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Davis

Davis, California

Monday, October 18, 2021

Column: LGBT stigma

History reveals that there has always been a stigma attached to alternative sexualities. Our current fight for marriage equality is a far cry from the days when homosexuality was classified as a psychological disorder in the 1973 edition of DSM-IV, or from when police raided gay bars looking to arrest anyone engaging in homosexual conduct.

A December 2010 study from University of Illinois at Chicago stated that LGBT youth are 70 percent more likely to feel depressed and suffer self-esteem issues than non-LGBT youth. For those who don’t come out until college or middle adulthood, high school can be a bittersweet experience.

I’d known I was gay since I was about 12, but after a bad experience with a friend who did not react well to my disclosure, I became discouraged from telling more people.

Though a few friends knew I was questioning, I largely pushed aside any thoughts I had of being fully gay, knowing this would mean I’d be forced to adopt it as an identity. It didn’t help that I went to a high school where, despite its façade of liberalism and all-inclusiveness, guys in the hallways liberally tossed around the word “fag.” I even once heard a girl in the library whisper to her friends: “Lesbians scare me.”

Comments like these definitely didn’t help me feel more comfortable with my sexuality. I also lived in a bubble and figured that because long-haired, feminine gay women seemed virtually non-existent in the media, I therefore couldn’t be gay. Convinced of this, I attributed my feelings to a passing awkward phase, much like braces had been for me in early adolescence.

I pushed the feelings aside my junior year of high school the entire three months I dated my boyfriend. I pushed them aside when I ate lunch with girls and talk inevitably turned to their desired qualities in men. I pushed them aside until I became sick of censoring myself. Two weeks before high school graduation, I came out to my parents – who took it well.

After coming out officially, I became a lot happier. I started volunteering at the LGBT Resource Center on campus my second year, and this past summer I landed an internship at Curve Magazine which enabled me the opportunity to march in my first San Francisco gay pride parade next to the publication’s colorful, balloon-adorned float.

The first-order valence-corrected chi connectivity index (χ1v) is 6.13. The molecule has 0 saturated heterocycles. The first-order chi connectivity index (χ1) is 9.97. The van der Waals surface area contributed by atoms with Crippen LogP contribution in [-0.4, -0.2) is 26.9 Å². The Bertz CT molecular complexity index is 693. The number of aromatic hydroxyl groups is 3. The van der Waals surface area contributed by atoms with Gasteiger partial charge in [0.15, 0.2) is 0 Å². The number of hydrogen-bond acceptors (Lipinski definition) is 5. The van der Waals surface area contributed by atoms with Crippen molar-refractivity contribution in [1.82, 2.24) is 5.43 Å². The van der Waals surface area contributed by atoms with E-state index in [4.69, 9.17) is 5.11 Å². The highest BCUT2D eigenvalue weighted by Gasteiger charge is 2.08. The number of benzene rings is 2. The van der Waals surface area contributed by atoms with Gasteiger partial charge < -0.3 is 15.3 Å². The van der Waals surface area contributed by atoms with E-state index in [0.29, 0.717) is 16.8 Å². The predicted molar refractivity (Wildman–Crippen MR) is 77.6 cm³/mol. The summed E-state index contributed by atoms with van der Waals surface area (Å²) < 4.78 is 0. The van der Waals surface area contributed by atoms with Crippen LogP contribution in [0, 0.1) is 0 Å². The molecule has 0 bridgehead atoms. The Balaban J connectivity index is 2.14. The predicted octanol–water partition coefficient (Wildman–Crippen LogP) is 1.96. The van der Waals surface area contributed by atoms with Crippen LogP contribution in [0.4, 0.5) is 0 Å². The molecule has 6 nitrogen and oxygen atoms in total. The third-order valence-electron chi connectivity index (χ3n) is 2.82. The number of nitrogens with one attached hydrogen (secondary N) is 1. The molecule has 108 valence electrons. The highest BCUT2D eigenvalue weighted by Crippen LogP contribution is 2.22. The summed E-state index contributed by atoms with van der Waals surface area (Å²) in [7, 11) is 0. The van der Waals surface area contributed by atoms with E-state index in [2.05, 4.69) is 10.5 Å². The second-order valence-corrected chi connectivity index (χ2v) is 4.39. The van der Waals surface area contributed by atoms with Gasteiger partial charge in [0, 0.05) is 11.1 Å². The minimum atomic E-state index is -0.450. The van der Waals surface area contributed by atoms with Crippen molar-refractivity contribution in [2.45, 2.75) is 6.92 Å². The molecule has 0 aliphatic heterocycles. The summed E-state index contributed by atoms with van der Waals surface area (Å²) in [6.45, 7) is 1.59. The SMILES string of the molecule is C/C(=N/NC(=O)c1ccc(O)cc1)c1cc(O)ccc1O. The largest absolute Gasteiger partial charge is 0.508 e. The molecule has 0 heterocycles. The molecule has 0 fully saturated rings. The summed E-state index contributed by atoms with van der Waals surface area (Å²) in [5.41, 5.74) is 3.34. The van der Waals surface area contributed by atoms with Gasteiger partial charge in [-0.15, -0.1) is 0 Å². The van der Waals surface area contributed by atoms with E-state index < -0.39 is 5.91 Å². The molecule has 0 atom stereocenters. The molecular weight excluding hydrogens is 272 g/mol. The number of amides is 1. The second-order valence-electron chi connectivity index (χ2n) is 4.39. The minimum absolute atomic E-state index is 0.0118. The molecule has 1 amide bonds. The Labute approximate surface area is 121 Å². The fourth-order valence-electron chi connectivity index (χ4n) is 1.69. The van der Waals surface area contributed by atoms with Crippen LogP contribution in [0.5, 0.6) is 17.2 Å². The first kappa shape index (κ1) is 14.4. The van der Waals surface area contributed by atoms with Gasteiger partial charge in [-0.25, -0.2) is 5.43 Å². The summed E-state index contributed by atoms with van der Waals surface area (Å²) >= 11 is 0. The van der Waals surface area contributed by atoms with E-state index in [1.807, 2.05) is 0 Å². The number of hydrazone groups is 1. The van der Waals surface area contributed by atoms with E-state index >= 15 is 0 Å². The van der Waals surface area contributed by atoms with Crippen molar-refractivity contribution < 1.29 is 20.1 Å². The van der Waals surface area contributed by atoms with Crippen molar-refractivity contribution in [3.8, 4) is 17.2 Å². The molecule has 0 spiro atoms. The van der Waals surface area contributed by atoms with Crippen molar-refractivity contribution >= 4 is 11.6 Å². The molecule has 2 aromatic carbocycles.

My friend Rodrigo Sandoval, also a junior, has had a similar experience. He was not out in high school but since coming out last September, he has involved himself more with Davis’ gay community; attending Queer Student Union meetings with me and rushing the gay-interest fraternity Delta Lambda Phi.

“In high school, I definitely knew I was gay, but I was in denial,” Sandoval said. “I tried to convince myself to like girls, which is why I dated some throughout the years.”

I, too, dated guys in high school, but looking back, most of the guys I crushed on had had effeminate features. As we grew older, my sister was drawn to “manly men,” whereas I found myself fawning over boys like Aaron Carter. Chances are that if Justin Bieber had been big when I was 12, I would’ve had a fat crush on him.

Though I was lucky that my mom and dad were accepting, I know that others don’t have it so easy. Depending on a family’s religion or upbringing, being gay may not be accepted or discussed at home. My friend David Gonzales, a senior who recently came out to his family, said his parents are still coming to terms.

“My grandmother thinks I just haven’t met the right girl yet,” Gonzales said. “My grandfather thinks I’m possessed by a demon. My father blamed himself and claimed that he failed me. My mother just cried and refuses to talk about it.”

For those of you who identify as LGBT and have not taken steps to familiarize yourself with the community, there are numerous resources available on campus.

Queer Student Union meets every Thursday. In addition, every Friday the LGBTRC holds popcorn movie from noon to 2 p.m. and crafternoons from 3:30 to 4:30 p.m.

There are also courses to take here at Davis that provide a wide range of information and insight about LGBT history.

Gregory Herek teaches Psychology 158: Sexual Orientation and Prejudice every winter quarter. I had the fortune of taking this class at around the same time I became involved with the queer community. Herek teaches about the history of the Stonewall riots, Harvey Milk’s influence and anti-gay campaigns put on by radicals such as Anita Bryant.

Years ago, such classes were scarcely offered on campuses.

Even though we’ve come a long way since the days we were diagnosed as psychologically malfunctioned, it’s saddening to me that many youth still face discomfort in coming to terms with their orientation.

To those who identify as LGBT, you’ve probably heard this before, but I think the most effective way to advance our “movement” is to put a face to the word gay. Whether or not you’re political, getting in touch with your community will increase visibility while building solidarity and expanding people’s notion of “what a gay looks like.” This ultimately helps to dismantle stereotypes, the root of most prejudices.

Even if you’re not ready to come out, explore the options available on campus; some of them are completely confidential. College is a welcoming place for LGBTs, as I’ve been happy to discover.

ELENI STEPHANIDES is a proud member of QSU and is excited to attend Western Regionals in Berkeley this weekend! Wondering what that is? E-mail her at estephanides@ucdavis.edu.

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